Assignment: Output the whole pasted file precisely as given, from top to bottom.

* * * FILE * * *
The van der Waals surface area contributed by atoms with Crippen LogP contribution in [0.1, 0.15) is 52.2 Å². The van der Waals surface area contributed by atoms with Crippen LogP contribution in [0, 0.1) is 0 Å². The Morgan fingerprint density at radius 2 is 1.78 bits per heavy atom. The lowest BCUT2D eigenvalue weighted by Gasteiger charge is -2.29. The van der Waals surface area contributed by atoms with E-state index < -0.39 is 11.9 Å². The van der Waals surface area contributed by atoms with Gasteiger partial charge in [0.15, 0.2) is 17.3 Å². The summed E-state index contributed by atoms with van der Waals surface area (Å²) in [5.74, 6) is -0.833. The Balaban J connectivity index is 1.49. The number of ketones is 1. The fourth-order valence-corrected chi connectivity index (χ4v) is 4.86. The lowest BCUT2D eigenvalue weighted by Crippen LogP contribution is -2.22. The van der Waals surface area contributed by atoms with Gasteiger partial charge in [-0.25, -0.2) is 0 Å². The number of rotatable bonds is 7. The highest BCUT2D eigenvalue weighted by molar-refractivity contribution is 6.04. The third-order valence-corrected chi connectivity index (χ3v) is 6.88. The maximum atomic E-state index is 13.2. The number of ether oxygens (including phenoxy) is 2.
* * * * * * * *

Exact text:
The van der Waals surface area contributed by atoms with Crippen LogP contribution in [0.1, 0.15) is 52.2 Å². The van der Waals surface area contributed by atoms with Crippen LogP contribution in [0, 0.1) is 0 Å². The Morgan fingerprint density at radius 2 is 1.78 bits per heavy atom. The lowest BCUT2D eigenvalue weighted by Gasteiger charge is -2.29. The van der Waals surface area contributed by atoms with E-state index < -0.39 is 11.9 Å². The van der Waals surface area contributed by atoms with Gasteiger partial charge in [0.15, 0.2) is 17.3 Å². The summed E-state index contributed by atoms with van der Waals surface area (Å²) in [5.74, 6) is -0.833. The Balaban J connectivity index is 1.49. The number of ketones is 1. The fourth-order valence-corrected chi connectivity index (χ4v) is 4.86. The lowest BCUT2D eigenvalue weighted by Crippen LogP contribution is -2.22. The van der Waals surface area contributed by atoms with Gasteiger partial charge in [-0.25, -0.2) is 0 Å². The number of rotatable bonds is 7. The highest BCUT2D eigenvalue weighted by molar-refractivity contribution is 6.04. The third-order valence-corrected chi connectivity index (χ3v) is 6.88. The maximum atomic E-state index is 13.2. The number of ether oxygens (including phenoxy) is 2.